Thursday, 30 March 2017

BILL CRIDER - PIANO MAN (2014)


Synopsis/blurb……

The piano man has one rule: Don't get involved. Just play the songs. But can he live by that rule when he witnesses a horrific crime? And what price will he pay if he breaks it?

Stretching a point to regard this one as a read in its own right, but hey it was released on its own and you can buy it on Amazon, so I'm not arguing.

1880 and the Bad Dog Saloon near Fort Laramie, our unnamed piano man witnesses a trapper named Morgan bet his 15 year old daughter at poker.   

Two of the other men at the table folded then. They were cold men, hard men, but that was a little too much even for them.

Ray Tabor didn't fold. He owned the saloon, and compared to him the snow outside was warm.

Morgan loses and Tabor takes possession of his daughter. Our piano man watches and listens but doesn't stir. Not yet anyway. Morgan makes several attempts to take his daughter back - all rebuffed violently and our piano man listens nightly to Tabor enjoying making music with our betting chip.

Morgan grows more desperate, the situation escalates and our ivory tinkler breaks his golden rule of never getting involved.

Great setting, quite a dark tale of a more primitive time, nice pay off at the end. A great teaser from the author, tempting you to try his longer work.

4 from 5

Bill Crider is a crime and western writing legend - over 20 books in his Sheriff Dan Rhodes series and countless other novels to his name.

I read the first in his two book Ellie Tane series - Outrage at Blanco back in 2015. Texas Vigilante sits waiting for me. 

Bill Crider has his website here. He blogs prolifically here.

Read in March, 2017
Published - 2014
Page count - 17
Source - Brash Books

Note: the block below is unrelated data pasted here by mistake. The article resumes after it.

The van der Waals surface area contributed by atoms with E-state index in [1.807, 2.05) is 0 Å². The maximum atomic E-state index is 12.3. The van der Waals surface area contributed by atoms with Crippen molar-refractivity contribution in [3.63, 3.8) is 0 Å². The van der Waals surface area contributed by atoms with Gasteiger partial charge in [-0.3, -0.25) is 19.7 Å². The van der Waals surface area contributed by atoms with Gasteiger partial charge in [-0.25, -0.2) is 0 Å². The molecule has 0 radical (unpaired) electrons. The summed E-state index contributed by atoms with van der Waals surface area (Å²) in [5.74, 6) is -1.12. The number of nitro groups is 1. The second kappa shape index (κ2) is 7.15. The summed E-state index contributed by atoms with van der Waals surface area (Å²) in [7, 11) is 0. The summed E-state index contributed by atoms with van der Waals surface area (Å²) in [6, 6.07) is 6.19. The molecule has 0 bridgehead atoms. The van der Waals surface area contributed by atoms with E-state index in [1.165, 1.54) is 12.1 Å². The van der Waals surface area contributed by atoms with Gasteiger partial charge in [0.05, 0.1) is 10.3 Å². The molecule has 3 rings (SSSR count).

Format - Kindle 
  

16 comments:

  1. Sounds like an interesting story, Col. And I like the sort of protagonist Crider's chosen. He's talented, too; I'm glad you liked this one.

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    1. Keeps the scoreboard ticking over Margot and I enjoyed the main character's involvement from passive bystander to active participant and the ensuing consequence. A lot fitted into a short narrative. I'll have to move my other read from him closer to the top of the pile.

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  2. Col – Bill Crider certainly is prolific. I particularly like his Carl Burns character, a college English professor who gets involved in murder.

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    1. If I was starting out as a young reader and getting into crime fiction, I'd try and read Carl Burns and Dan Rhodes, but I don't have the time or the money I'm afraid!

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    2. There’s always… (I drop my voice to a confidential level) …the public library. But then, the time problem. I know. Man, do I know.

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    3. Elgin, I will see what the libraries in my county can offer and report back. I would hazard that I'll draw a blank. I can't recall seeing Bill's work in a bookshop over here. Some authors don't seem to travel across the Atlantic for some reason - publishers? Availability issues have improved with the advent of digital.

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    4. Elgin, nothing in Bedfordshire libraries at all! The "fuzzy" search returned 132 hits on "bull riders" and "beer and cider!"

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  3. Well, you know I am a big fan of the Dan Rhodes mysteries, and now Elgin motivates me to try the Carl Burns series soon. I will look for this short story too.

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    1. I hope you read more from both series - at least I can enjoy your reviews!

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  4. Thanks for the kind words, Col!

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  5. I don't think I've read Crider at all, though come across his name all the time on people's blogs. I'll bear him in mind.

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    1. Moira, yeah I don't think we'll have any choice other than e-books if we want to read him.

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  6. Col, Bill Crider is a terrific writer and I'm saying this even though I still haven't read his stories or novels. I will be reading them soon, though.

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    1. Prashant, I have to agree, even though my exposure to him has been limited.

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  7. There's a chance you are eligible to get a $1,000 Amazon Gift Card.

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